This article describes how to decode a remote controller and use it for home automation, along with Arduino. An infrared (IR) remote controller used in TVs, music players and the like uses IR rays for sending information or data signals to the device. That is, the remote controller sends information in the form of IR pulses to the TV, for example, whenever a button is pressed on it.
Each button is encoded with a unique code. So, by decoding and understanding the code associated with each button, any remote controller can be used for controlling other devices or home appliances. The author’s prototype is shown in Fig. 1.
Circuit and working
The project has three parts: decoding IR remote controller, programming, and making home automation circuit.
For decoding, use any TV/DVD IR remote controller. The circuit diagram for the decoding circuit is shown in Fig. 2. It is built around Arduino Uno board (Board1) along with IR sensor TSOP 1738 wired on a breadboard. Pinout of TSOP 1738 is shown in Fig. 3.
VCC, GND and OUT pins of TSOP 1738 are connected to 5V, GND and pin No. 11 of Arduino, respectively. After completing the connections, open Arduino IDE and upload the decoding code (Decode_IR.ino) to the Arduino Uno board. The code consists of a dedicated library for IR operations. Unzip IR+library+for+Arduino.zip folder and place it under Arduino/Libraries folder in Windows computer.
Point IR remote towards TSOP 1738 and press a button on the remote. Open the serial monitor to see the code of each button. The corresponding code will be displayed on the serial monitor whenever a button is pressed. Note down the code and corresponding button name for further use in home automation. Here, we used two keys for switching on and off the appliance, as shown in the table.
Arduino Pro Mini board is used for home automation. Upload home_auto.ino code to Arduino Pro Mini using Arduino Uno. The programming circuit is shown in Fig. 4.
To program, remove ATmega328 microcontroller (MCU) from Arduino Uno. After setting up the connections as shown in Fig. 4, open Arduino IDE, choose Tools->Boards->Arduino Pro Mini and upload home_auto.ino code to Pro Mini board.
In home_auto.ino code, pin 13 of Arduino is declared as output. Codes DBC8CB72 and 5A33C754 are included in this source code. The two keys, Vol+ and Vol-, of the remote controller are used for turning on and turning off output pin 13 of Arduino, respectively. That is, if the code received is DBC8CB72, pin 13 will turn on; if the code received is 5A33C754, pin 13 will turn off.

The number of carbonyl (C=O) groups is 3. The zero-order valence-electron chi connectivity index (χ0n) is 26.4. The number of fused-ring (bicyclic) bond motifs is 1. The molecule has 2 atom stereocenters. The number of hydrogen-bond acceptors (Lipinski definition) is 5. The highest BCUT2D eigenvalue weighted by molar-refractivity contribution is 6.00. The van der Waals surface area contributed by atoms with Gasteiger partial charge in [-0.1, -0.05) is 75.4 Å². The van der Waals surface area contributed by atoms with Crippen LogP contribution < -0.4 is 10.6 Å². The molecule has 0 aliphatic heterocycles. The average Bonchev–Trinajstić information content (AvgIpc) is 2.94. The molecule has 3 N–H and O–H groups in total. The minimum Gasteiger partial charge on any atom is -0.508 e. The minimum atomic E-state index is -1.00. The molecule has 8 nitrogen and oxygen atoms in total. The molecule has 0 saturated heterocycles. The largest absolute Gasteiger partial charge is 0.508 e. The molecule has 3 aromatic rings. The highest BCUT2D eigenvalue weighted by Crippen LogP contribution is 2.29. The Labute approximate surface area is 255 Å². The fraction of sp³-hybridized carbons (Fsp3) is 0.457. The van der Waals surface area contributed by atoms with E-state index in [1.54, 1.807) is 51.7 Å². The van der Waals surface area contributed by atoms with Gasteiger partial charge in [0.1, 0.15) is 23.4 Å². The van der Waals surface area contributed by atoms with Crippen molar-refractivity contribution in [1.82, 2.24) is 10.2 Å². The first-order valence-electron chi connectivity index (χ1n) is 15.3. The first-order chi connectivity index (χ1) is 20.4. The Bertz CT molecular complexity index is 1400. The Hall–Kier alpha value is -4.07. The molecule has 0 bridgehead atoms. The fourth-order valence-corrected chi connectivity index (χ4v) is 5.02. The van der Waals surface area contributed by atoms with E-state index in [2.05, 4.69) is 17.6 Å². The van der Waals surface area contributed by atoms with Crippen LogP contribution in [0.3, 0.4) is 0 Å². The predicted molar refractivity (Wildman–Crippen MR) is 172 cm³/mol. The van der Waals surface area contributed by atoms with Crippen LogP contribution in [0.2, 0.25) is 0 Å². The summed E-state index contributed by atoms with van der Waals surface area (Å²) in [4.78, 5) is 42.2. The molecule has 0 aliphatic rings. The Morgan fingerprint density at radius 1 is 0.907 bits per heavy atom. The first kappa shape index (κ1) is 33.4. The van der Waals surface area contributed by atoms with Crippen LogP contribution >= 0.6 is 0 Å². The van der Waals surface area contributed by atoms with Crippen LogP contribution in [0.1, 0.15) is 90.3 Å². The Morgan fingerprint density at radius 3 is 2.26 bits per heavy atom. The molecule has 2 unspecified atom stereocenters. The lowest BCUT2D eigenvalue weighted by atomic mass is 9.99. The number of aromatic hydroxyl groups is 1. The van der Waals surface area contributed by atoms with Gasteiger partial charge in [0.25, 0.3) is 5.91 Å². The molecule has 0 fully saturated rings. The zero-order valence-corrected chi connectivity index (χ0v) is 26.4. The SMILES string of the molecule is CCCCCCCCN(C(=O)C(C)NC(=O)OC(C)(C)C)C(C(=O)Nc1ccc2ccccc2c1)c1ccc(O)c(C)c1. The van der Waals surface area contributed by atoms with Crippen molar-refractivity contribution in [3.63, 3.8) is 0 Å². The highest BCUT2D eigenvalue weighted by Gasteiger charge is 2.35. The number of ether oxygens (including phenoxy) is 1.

Home automation circuit
The circuit diagram for home automation is shown in Fig. 5. It is built around Arduino Pro Mini (Board2), IR sensor TSOP1738, NPN transistor BC547 (T1), 5V, single-changeover relay (RL1) and a few other components.
Download source folder: click here
After uploading home_auto.ino code to Arduino Pro Mini, connect it to 5V DC power source at connector CON1.
Connect output of TSOP1738 to pin 11 of Pro Mini (Board2). Pin 13 is used as the output pin to turn on and turn off the appliance by pressing Vol+ and Vol- buttons of the remote controller, respectively. So, connect pin 13 to the base of transistor BC547, which energises 5V relay (RL1).
Employ 1N4004 diode to protect the transistor from back emf flow from the relay coil. A three-pin connector (CON3) may be used across relay contacts for connecting AC/DC loads or such appliances as lights and fans.
Working of the circuit is simple. After powering on the circuit, press Vol+ button on the remote controller to switch on the home appliance. Press Vol- button on the remote to switch off the home appliance connected to CON3.
Shamsudheen Marakkar is pursuing M.Tech in robotics and intelligent systems